Date of Submission
Allen, B. (2000). Yorn HaShoah (Holocaust Memorial Day) liturgies: Incorporating a Yom HaShoah liturgy within the Christian liturgical calendar in Australia (Thesis, Australian Catholic University). Retrieved from https://doi.org/10.26199/5d7b0cb9fb6bb
In this thesis I propose that the Church should incorporate a Y om HaShoah (Holocaust Memorial Day) Liturgy within its liturgical calendar in Australia. The thesis analyses the critical issues in developing a liturgy for such a service and proposes a liturgy designed for use in Australia. These critical issues include: the naming of the liturgy (the different names available and in use, each with its particular symbolic power); and the necessity for the commemoration to be incorporated within a Christian place of worship and within the Christian liturgical calendar (including why it should be held at a different time from the Jewish Yorn HaShoah, due to different agendas). It examines the reasons for the 27th of Nisan being chosen as the date for commemoration of Yorn HaShoah within the Jewish community. To place the need for the service in context, the thesis reviews the history of JewishChristian relations and briefly discusses flawed theology. It analyses the experience of Jews in Australia and the influence this has had on understanding in Australia about the Holocaust. The commemoration of Y om HaShoah in Australia is contrasted with the situation in three other countries - Canada, Great Britain and the USA. The postHolocaust thinking of several Jewish and Christian theologians is examined in some detail because post-Holocaust theology should influence the planning, writing and conducting of liturgy, especially liturgy for Yorn HaShoah. A discussion of the components of a Yorn HaShoah liturgy follows, which includes both suggestions for and the rationale behind the consideration of several key dates and seasons as a possible time for a Yorn HaShoah service. There is a reminder of some of the key differences between a Christian and a Jewish Yorn HaShoah Service, which is followed by guidelines to consider when planning an interfaith service. The thesis contains a critique of three liturgies, two from the United States, the other from Australia. These critiques are used to develop a liturgy for use in Australian communities which incorporates Australian materials and resources. The thesis concludes that a Yorn HaShoah Service could benefit the Church and the wider community, as well as foster better relations between the Christian and Jewish communities. Individuals would be open to change, and churches to transformation. Developing a liturgy for a Y om HaShoah service requires incorporating elements from many disciplines. It is only by understanding the biblical, historical, theological and liturgical perspectives on Jewish-Christian relations, as well as the broader social and historical context within Australia, that a relevant and appropriate liturgy can be developed and an appropriate date in the Australian liturgical calendar chosen.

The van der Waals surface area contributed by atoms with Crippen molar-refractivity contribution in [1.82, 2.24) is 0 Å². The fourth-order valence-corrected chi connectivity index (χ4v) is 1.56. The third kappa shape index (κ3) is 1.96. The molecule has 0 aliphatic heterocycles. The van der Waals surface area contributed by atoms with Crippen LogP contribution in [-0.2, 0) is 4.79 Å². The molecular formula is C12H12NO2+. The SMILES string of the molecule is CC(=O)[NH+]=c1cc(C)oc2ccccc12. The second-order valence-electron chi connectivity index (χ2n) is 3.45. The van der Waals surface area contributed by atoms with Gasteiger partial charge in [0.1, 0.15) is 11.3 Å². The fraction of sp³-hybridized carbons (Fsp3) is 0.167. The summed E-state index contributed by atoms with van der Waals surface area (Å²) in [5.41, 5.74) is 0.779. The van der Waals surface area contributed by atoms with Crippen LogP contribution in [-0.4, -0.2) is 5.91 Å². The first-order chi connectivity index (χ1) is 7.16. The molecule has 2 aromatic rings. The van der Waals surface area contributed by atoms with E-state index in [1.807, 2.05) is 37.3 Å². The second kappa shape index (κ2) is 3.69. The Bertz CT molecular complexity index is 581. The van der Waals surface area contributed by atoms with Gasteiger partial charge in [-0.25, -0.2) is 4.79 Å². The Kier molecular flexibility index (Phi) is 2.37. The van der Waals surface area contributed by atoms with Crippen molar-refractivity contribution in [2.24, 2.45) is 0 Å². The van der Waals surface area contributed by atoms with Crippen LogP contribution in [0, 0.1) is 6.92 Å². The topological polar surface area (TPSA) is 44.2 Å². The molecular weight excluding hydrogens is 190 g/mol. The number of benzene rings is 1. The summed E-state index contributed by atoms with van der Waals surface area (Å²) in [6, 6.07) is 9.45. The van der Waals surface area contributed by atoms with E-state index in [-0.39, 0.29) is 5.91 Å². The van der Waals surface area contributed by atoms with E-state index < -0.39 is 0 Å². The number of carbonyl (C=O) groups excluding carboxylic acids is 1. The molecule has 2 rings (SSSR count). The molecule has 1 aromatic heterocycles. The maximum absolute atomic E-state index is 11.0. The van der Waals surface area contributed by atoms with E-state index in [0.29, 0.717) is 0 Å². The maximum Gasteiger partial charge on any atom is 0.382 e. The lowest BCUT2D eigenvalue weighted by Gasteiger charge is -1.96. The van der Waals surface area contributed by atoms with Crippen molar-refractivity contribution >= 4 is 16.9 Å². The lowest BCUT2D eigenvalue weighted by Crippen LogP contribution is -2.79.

School of Theology
Master of Arts (Theological Studies) (MA)
Faculty of Theology